I Saw It On TV – Didn’t I?

I Saw It On TV – Didn’t I?

Mash 1MASHjpgLast time I talked about film remakes, especially those revolving around an iconic character. Today I’d like to take a look at remakes of TV series. Off the top of my head I think these fall into two categories, a film remade as a TV series, or a TV series remade as a TV series.

The most successful series made from a movie has to be M*A*S*H (1972) remade from the movie of the same name that came out in 1970. If I remember correctly, the series – based on the exploits of a mobile army surgical hospital during the Korean war – ran for 10 seasons, or 8 years longer than the actual war. This series was so popular it’s still in reruns on regular network television. After the first couple of seasons it didn’t bear much more than a casual resemblance to the original film, but that’s not really the point. It was a successful transformation.

Lethal Weapon 1

More recently, the film Lethal Weapon has been made into a TV series, and will apparently have a second season. It hasn’t been on long enough to rival any other series, let alone another remake, but I have to say that after giving it my usual minimum of 3 episodes, I had to give it a miss. The re-imagining was successful, relocating of the characters, tweaking of the back stories, etc. but the lead never seemed to find his groove. Maybe it got better, I don’t know, I’m pretty much a 3- strikes-you’re-out kind of viewer. In the film version, at least the first one, Riggs was much more believable as a person depressed to the point of suicide.

Lethal Weapon 2Touching on the iconic characters I mentioned from last time, I know of at least three TV series featuring Sherlock Holmes, one with Tarzan, and two with Robin Hood – how could I have missed Robin Hood as an iconic character who frequently reappears in remakes?

Other current remakes – all from previous series – appear more promising, at least from the point of view of multiple seasons. Unfortunately, I can’t say much from personal experience. I didn’t watch Hawaii Five-O when it first aired, so I had no interest in watching the second incarnation. It’s been running for a while, though, so it seems to have some legs of its own.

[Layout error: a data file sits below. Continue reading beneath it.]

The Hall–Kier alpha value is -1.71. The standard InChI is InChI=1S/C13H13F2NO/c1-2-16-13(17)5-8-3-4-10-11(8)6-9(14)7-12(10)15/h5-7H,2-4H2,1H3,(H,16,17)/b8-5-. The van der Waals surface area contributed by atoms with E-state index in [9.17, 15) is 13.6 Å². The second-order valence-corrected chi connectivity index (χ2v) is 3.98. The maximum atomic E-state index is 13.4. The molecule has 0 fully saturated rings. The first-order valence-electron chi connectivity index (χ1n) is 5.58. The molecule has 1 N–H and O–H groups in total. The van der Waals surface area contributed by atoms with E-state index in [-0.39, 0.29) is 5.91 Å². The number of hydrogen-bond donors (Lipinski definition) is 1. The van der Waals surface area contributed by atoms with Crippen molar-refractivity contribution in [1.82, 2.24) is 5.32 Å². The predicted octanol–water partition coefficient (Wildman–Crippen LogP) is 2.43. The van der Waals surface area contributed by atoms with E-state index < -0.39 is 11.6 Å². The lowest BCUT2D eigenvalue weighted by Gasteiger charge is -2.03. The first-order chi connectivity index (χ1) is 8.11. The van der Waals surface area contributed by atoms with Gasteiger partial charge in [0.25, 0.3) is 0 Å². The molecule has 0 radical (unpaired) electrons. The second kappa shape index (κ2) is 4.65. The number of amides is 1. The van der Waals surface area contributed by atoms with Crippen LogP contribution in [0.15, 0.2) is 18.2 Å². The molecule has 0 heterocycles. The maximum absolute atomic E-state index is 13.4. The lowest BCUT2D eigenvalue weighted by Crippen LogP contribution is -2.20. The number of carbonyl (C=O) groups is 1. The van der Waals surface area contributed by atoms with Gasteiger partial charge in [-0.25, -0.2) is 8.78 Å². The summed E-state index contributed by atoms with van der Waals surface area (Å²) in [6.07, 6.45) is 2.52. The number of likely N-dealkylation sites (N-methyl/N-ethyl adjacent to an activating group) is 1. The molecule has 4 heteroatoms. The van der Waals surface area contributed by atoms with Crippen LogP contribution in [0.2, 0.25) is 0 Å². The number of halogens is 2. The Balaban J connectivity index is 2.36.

Hawaii 5O oldI didn’t watch MacGiver first time around either, but it’s become so much an iconic character in itself, that I gave the new version a try. I don’t think I made it through the first episode. I also didn’t watch SWAT the first time around, and I have no interest in watching it now. I do find it interesting, however, that most of these remakes centre around law enforcement in one way or another.

On a different note, there’s been a remake of a sitcom, One Day at a Time. Is this unusual? I can’t think of another sitcom that’s been remade. I did watch the original, but I haven’t seen anything of the new one. Nothing against it (obviously, since I’ve never seen it) it’s just not my kind of show anymore.

Hawaii 5OIt’s not a remake technically, since it isn’t based on the first series, but I’d like to at least nod in the direction of Flash. I can’t seem to find confirmation, but I believe the character of Barry’s father is played by the actor who played Flash in the first incarnation.

I also wanted to mention one movie remake I forgot about last time, Murder on the Orient Express. Kenneth Branagh did an excellent job as usual, both in his reimagining of the story, and in his portrayal of Poirot. Is it better than the first one with Albert Finney? Each has their own special touches, and I’d re-watch either of them. If David Suchet is the perfect Poirot on TV, Branagh and Albert Finny come close, each in their own way, to the perfect film Poirot.